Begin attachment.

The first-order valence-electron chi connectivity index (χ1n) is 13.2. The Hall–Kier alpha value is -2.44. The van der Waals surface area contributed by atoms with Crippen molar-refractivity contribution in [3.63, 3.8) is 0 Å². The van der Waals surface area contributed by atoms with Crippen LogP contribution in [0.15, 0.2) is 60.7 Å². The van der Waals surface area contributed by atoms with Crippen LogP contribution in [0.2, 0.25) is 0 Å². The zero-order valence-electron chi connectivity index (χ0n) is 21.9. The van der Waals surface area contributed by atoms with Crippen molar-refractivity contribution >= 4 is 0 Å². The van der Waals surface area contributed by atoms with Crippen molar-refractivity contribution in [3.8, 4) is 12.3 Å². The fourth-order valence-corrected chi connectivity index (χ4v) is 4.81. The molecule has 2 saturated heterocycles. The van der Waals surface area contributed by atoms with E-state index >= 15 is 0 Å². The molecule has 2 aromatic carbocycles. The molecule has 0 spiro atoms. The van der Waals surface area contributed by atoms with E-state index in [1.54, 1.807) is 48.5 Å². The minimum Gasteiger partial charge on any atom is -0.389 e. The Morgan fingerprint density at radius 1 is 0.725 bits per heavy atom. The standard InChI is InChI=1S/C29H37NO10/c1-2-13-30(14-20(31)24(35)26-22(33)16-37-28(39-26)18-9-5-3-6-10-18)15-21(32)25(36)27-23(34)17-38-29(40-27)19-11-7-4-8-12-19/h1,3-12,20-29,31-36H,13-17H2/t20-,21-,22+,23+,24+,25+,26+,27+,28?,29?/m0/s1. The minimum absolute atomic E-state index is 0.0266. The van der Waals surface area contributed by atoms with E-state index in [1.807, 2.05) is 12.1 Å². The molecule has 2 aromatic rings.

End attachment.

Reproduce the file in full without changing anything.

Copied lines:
The first-order valence-electron chi connectivity index (χ1n) is 13.2. The Hall–Kier alpha value is -2.44. The van der Waals surface area contributed by atoms with Crippen molar-refractivity contribution in [3.63, 3.8) is 0 Å². The van der Waals surface area contributed by atoms with Crippen LogP contribution in [0.15, 0.2) is 60.7 Å². The van der Waals surface area contributed by atoms with Crippen LogP contribution in [0.2, 0.25) is 0 Å². The zero-order valence-electron chi connectivity index (χ0n) is 21.9. The van der Waals surface area contributed by atoms with Crippen molar-refractivity contribution >= 4 is 0 Å². The van der Waals surface area contributed by atoms with Crippen molar-refractivity contribution in [3.8, 4) is 12.3 Å². The fourth-order valence-corrected chi connectivity index (χ4v) is 4.81. The molecule has 2 saturated heterocycles. The van der Waals surface area contributed by atoms with E-state index >= 15 is 0 Å². The molecule has 2 aromatic carbocycles. The molecule has 0 spiro atoms. The van der Waals surface area contributed by atoms with E-state index in [1.54, 1.807) is 48.5 Å². The minimum Gasteiger partial charge on any atom is -0.389 e. The Morgan fingerprint density at radius 1 is 0.725 bits per heavy atom. The standard InChI is InChI=1S/C29H37NO10/c1-2-13-30(14-20(31)24(35)26-22(33)16-37-28(39-26)18-9-5-3-6-10-18)15-21(32)25(36)27-23(34)17-38-29(40-27)19-11-7-4-8-12-19/h1,3-12,20-29,31-36H,13-17H2/t20-,21-,22+,23+,24+,25+,26+,27+,28?,29?/m0/s1. The minimum absolute atomic E-state index is 0.0266. The van der Waals surface area contributed by atoms with E-state index in [1.807, 2.05) is 12.1 Å². The molecule has 2 aromatic rings.